WATCH: Latino Votes Project works for ‘a day without Trump’

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People crowd around a stage, sweating in the 98-degree Texas heat. Carlos Quintanilla, an Un Día Sin Trump activist, calls to the crowd, “Nosotros vamos a votar!” Or, “We are going to vote!”

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Carlos Quintanilla addresses the crowd in front of Dallas City Hall Sept. 7. Photo credit: Lauren Aguirre

Un Día Sin Trump, a group founded by the Latino Votes Project, held an anti-Trump rally Monday afternoon at Dallas City Hall. The group’s name in English means “A Day Without Trump” – a play on words based on the film “A Day Without a Mexican.”

Almost 900 people accepted the event’s Facebook invitation.

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Hundreds crowd around the stage in front of Dallas City Hall. Photo credit: Lauren Aguirre

Francis Ollivera attended to show support for the Latino community.

“We’re making a statement that hate isn’t going to get it done,” Ollivera said. “Putting everyone in a bundle doesn’t solve anything. He’s using them as a scapegoat.”

Donald Trump has made headlines for his inflammatory statements about Latinos and Mexican immigration. The most infamous was during his presidential announcement speech on June 16.

“When Mexico sends its people, they’re not sending their best,” Trump said. “They’re bringing drugs. They’re bringing crime. They’re rapists. And some, I assume, are good people.”

Un Día Sin Trump held its rally Monday to combat the announcement of a Trump campaign event to be held in Dallas Sept. 14.

Quintanilla told the crowd that they would bring Trump the “three r’s.”

“Repudiate, reject, repugnant,” he said. “We repudiate, we reject and he’s repugnant!”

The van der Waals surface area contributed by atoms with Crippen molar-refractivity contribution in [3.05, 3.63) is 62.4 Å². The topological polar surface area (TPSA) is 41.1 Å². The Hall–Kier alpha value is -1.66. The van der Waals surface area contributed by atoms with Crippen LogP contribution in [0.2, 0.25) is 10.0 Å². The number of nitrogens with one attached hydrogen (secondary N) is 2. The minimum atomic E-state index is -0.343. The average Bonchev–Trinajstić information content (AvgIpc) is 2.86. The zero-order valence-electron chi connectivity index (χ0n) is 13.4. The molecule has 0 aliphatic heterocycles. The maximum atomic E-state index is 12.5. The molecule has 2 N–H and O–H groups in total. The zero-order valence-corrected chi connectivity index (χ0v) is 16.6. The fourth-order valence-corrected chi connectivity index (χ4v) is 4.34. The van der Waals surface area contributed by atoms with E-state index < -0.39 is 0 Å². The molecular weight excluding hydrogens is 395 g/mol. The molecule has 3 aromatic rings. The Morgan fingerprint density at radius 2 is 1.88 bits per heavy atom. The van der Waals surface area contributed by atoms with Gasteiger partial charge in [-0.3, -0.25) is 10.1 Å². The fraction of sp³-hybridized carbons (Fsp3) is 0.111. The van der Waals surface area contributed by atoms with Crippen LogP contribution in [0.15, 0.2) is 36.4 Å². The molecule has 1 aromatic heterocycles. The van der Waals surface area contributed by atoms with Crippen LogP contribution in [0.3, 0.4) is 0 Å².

The group also plans to protest outside Trump’s campaign event next week.

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Participants hold signs in support of the Latino community. Photo credit: Lauren Aguirre

Trump is currently the Republican front-runner, leading the primary race by an average of 27.8 percent, according to Real Clear Politics.

Becky Arredondo attended the anti-Trump rally to gain more support for the Democratic Party and Hillary Clinton.

“I’m hoping to get more people registered to vote,” Arrendondo said. “Latinos don’t get very involved. We need to stand up and have candidates respect us.”

Historically, Latino voter turnout has been relatively low in the U.S. According to the U.S. Census Bureau, 39 percent of the Texas Latino population voted in the 2012 election. Meanwhile, 61 percent of the white population voted.

Getting out the vote was a main theme of Monday’s political rally. Several speakers encouraged participants to vote against Trump.

“We’re going to fight you,” Quintanilla said. “Donald Trump, we’re here we’re not going anywhere. We’re here to fight.”

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